If a Republican Securities and Exchange commissioner has his way, it will become more difficult for activist investors with a political agenda to get their proposals put to a shareholder vote.

SEC

“Activist investors and corporate gadflies have used these loose rules to hijack the shareholder proposal system,” SEC Republican Commissioner Daniel Gallagher was quoted as saying. “The vast majority of proposals are brought by individuals or institutions with idiosyncratic and often political agendas that are…unrelated to, or in conflict with, the interests of other shareholders.”

Greenhouse gas emissions among “dubious” proposals

As an example of politically motivated proposals Gallagher considers dubious cites Boston Common Asset Management, an investment manager focused on global sustainability initiatives.  Over a year ago the firm sought to require PNC Bank to report greenhouse gas emissions that were resulting from the bank’s investment portfolio.  The SEC determined climate change was a significant policy issue and thus should get in front of shareholders for a vote.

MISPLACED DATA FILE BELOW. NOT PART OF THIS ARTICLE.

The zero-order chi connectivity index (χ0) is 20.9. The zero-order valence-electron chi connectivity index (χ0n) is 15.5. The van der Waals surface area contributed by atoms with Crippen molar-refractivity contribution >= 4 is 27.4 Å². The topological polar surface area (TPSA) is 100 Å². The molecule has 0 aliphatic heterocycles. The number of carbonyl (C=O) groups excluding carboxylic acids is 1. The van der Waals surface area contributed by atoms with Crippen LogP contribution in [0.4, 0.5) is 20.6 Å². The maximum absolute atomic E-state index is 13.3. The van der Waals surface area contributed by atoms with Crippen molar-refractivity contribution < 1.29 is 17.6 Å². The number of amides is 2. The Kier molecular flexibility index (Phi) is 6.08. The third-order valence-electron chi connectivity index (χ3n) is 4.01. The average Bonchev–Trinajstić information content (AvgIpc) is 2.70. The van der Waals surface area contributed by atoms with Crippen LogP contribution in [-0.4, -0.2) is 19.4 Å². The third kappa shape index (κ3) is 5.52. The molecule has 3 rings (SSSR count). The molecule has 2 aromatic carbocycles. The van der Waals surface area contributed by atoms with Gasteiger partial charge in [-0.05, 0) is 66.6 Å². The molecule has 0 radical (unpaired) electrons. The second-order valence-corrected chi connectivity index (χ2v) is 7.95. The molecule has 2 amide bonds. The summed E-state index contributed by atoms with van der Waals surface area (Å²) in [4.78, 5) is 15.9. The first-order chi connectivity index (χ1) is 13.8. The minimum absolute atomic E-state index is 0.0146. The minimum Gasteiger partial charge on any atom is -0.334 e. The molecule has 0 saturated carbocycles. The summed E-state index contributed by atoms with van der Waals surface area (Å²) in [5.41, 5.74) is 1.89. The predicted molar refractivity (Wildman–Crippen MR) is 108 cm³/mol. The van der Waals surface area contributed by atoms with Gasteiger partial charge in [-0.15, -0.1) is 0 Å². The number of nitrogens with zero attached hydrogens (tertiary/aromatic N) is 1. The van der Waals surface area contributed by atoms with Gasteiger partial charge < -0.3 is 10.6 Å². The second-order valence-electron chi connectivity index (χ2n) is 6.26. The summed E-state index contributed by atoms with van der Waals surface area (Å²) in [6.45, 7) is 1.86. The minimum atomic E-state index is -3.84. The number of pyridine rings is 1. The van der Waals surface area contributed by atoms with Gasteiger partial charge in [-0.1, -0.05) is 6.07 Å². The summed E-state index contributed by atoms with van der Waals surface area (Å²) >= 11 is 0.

Gallagher, speaking to an a conference at Tulane University Law School in New Orleans, said it is “inexcusable” that the SEC’S rules are requiring investors to “subsidize activist agendas.”  Gallagher is proposing to make it more difficult for activist groups to get their issues on the ballot.  One idea is to raise the bar on who can submit proposals, which currently stands at any investor with over $2,000 invested, which Gallagher calls “absurdly low.”  He proposes raising it to $200,000 or even $2 million, potentially based on some formula that considers the stocks market capitalization.

Tighter submission policy

Gallagher also seeks to tighten the re-submission policy.  He says the current rules are problematic because an issue can re-appear on a ballot if it only receives as little as 3% to 10% of the vote.  He also wanted to ensure that politically appointed SEC commissioners make determinations on such policy matters, not SEC staff.

It is unclear if Gallagher’s proposals will gain acceptance inside the SEC, as the SEC Chair Mary Jo White, sets the policy agenda and many commissioners are not as conservative as Gallagher.